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Ask the Entrepreneurs: 10 Tasks That Aren’t Automated but Should Be

Ask the Entrepreneurs: 10 Tasks That Aren’t Automated but Should Be

Ask The Entrepreneurs is a regular series where members of the Young Entrepreneur Council are asked a single question that aims to help Lifehack readers level up their own lives, whether in a area of management, communication, business or life in general.

Here’s the question posed in this edition of Ask The Entrepreneurs:

What task isn’t automated (yet!) that you wish would be in your business?

1. Industry Research

Andrew Schrage

    A significant portion of my day involves researching what is going on in my industry, as well as what the competition is writing about. I wish there was a way to automate this process. I know of a few apps that help with this, but I’ve yet to incorporate them into my workday.

    Andrew Schrage, Money Crashers Personal Finance

    2. Meetings

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    Sharam Fouladgar-Mercer

      I want a universally accepted ability to automatically schedule meetings and then send confirmation reminders the day before. Ideally, this smart piece of software would intelligently categorize your existing meetings so that you can look at the data to see what you are focusing on versus what you should be focusing on. In fact, if you do this, I’ll happily introduce you to VCs!

      Sharam Fouladgar-Mercer, AirPR

      3. Partnerships

      Liam Martin

        Right now we run partnerships in a completely manual way, and it takes up quite a lot of our time to investigate them, explore possible avenues and run pilots with possibly companies. I would love to automate this process, but since it’s so dependent upon people, I don’t see how we could figure this out while still respecting the fantastic companies that contact us to work together.

        Liam Martin, Staff.com

        4. Searchable Libraries of Content

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        Alexandra Levit 2

          I’d love to have all of the content I’ve ever published housed in one place with easy search capabilities. I’ve probably written over a million words in the last several years, and to be able to automatically pull ideas for use in current projects would be invaluable.

          Alexandra Levit, Inspiration at Work

          5. Hiring

          Brett Farmiloe

            Hiring good people takes a significant amount of time. I’m not sure if you could ever automate the process of finding the perfect person for a role, but I’d love it if the right candidate magically appeared in an automated fashion.

            Brett Farmiloe, Digital Marketing Agency

            6. Inventory Management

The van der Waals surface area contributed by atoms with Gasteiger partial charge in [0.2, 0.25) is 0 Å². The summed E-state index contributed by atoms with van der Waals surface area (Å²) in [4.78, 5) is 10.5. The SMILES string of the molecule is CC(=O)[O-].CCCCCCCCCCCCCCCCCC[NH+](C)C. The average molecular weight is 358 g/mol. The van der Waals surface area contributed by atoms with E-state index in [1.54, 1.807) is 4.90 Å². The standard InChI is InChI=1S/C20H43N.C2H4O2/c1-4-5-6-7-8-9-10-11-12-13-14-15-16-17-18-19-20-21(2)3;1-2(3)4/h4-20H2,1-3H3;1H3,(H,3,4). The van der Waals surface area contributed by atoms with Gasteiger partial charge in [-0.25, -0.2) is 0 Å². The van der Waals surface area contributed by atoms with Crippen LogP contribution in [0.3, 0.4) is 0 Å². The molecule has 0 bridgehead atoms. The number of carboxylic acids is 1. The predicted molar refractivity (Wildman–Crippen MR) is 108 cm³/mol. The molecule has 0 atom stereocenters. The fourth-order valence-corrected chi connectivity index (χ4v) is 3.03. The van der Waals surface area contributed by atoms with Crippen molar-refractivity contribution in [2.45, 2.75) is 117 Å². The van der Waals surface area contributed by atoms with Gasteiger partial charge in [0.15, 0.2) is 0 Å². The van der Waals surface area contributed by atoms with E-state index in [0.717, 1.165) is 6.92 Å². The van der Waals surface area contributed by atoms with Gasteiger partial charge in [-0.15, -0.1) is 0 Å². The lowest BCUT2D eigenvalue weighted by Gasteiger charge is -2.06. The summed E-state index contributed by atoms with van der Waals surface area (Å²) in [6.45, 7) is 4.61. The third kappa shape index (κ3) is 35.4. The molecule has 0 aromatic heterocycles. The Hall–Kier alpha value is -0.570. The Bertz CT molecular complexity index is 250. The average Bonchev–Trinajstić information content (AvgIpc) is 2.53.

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            Aaron Schwartz

              We have a ton of inventory — at least 100 units across 150 unique styles! On a monthly basis, we need to count this inventory, which is a major pain. A bigger issue, however, is that the lack of insight into our inventory means that we sometimes miscalculate when we need to reorder products, which creates rush fees from our factory.

              Aaron Schwartz, Modify Watches

              7. Reports and Proposals

              Phil-Laboon

                One of the most tedious tasks for our business is creating unique, enticing proposals with valuable insights. It would be extremely advantageous to have an all-inclusive reporting solution — an all-in-one tool that provides all the insights we need instead of having to use multiple tracking tools, chart generators, image editors, document layout tools, etc. to generate reports.

                Phil Laboon, Eyeflow Internet Marketing

                8. Client Background Research

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                Patrick Conley

                  We like to have a solid background report of clients so that we can speak intelligently on discovery calls. The Internet delivers tons of data, but sifting through and finding the pieces that are relevant and accurate can be a tedious process. It would be great to have a more automated solution, but there’s some serious automated intelligence that needs to be developed first!

                  Patrick Conley, Automation Heroes

                  9. Follow-up Reminders

                  doreen-bloch

                    I wish there would be a reliable tool for automated reminders to follow up with clients and partners. Right now, I use Boomerang and other email plugins to set reminders, but it’s not fully automated, so it takes time to set up. An automated system would free up time for setting up reminders and enable us to focus on just doing the follow-ups that drive business value.

                    Doreen Bloch, Poshly Inc.

                    10. Task Management

                    Manpreet Singh